The buildings, succumbed to time and vandalism hint at the educational institutions this site had been, but a part of its past has been buried in history and reclaimed by Mother nature. A designated National Historic Site since 2013, the “No Trespassing” signs and graffiti reveal it has avid devotees, and the intrigue of what it once was only adds to the list. The decayed walls and overgrown streets obscure the truth. The truth being it’s hard to imagine a place like this ever existed…. at least in Canada.
A prisoner of war camp is not hard to imagine, especially during WWII. What is hard to conceive is that the Third Reich’s highest ranking German officers when captured, were sent to a covert location, across the Atlantic ocean far from the battle lines. The theory was that should these POWs escape their confinement they could not return and benefit Germany. Yes this is the truth, a secret POW camp in Bowmanville Ontario, known as Camp 30. I knew POW camps existed in Canada, but they were for citizens of German or Japanese descent, not soldiers. And here under our noses the deadliest of Nazi’s were housed, in what some claim was no more than a “5 star” hotel, complete with theatre and swimming pool.
But Camp 30 wasn’t just a resort, a home away from home, albeit the POWs were treated and fed very well. This is also where the Battle of Bowmanville took place. I know. You’re asking yourself the Battle of What? It was during the early hours of October 10, 1942 when British Prime Minister Winston Churchill gave the order that all German POWs be shackled. A direct retaliation for the shackling of allied forces, there was particular attention given to Camp 30 due to its high-profile guests. Believe it or not, the Germans were asked to co-operate with being shackled intermittently throughout their day to appease the Allied directive. To say they refused would be an understatement. While the rest barricaded themselves in other buildings, 300 prisoners captured and built their resistance headquarters for defying and fighting the orders in the main cafeteria. Over 100 Canadian soldiers were sent to aid the outnumbered guards. It is said the three-day battle was fought with baseball bats, hockey sticks, iron bars, frying pans, hoses and even a jar of jam which led to the only fatality. Let’s be honest – you can’t get any more Canadian than that! By 6:00 pm on October the 12th the battle was over and control was reclaimed.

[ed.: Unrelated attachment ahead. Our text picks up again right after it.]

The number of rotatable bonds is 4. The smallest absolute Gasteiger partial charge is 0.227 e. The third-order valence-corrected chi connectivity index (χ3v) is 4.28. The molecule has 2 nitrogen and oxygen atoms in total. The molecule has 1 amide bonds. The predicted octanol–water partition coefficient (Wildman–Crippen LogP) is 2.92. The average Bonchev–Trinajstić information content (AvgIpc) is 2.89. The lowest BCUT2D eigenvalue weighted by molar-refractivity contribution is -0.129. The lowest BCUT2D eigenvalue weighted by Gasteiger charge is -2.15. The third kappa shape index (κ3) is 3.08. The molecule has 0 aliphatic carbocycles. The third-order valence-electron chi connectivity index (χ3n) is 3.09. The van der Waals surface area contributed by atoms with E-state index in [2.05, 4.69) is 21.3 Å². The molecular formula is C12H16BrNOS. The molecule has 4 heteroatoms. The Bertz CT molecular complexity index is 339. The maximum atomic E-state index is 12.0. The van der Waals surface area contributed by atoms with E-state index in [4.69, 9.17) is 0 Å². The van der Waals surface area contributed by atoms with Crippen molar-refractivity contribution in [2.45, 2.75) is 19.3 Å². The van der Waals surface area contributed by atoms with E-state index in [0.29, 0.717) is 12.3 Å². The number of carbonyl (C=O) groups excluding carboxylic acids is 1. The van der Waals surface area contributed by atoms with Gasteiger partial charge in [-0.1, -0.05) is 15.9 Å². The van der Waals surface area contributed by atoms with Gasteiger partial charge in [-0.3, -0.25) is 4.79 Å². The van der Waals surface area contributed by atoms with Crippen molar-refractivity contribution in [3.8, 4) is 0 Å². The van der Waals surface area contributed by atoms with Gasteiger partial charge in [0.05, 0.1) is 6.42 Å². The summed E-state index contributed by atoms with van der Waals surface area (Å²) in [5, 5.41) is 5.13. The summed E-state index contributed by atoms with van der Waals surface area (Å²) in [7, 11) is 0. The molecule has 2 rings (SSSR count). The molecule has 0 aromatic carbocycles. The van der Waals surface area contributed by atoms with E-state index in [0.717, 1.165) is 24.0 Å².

Was this little piece of our history missed or intentionally bypassed during our history lessons and text books? Why do so few Canadians know about this area and its past? Is it not a disservice to those who have fought and died for this country to allow such a significant piece of Canadian history to be lost to time? Lest we forget.
~ True North Nomad
Are there any little known secrets in Canada’s past you’d like to share? Send us your ideas.
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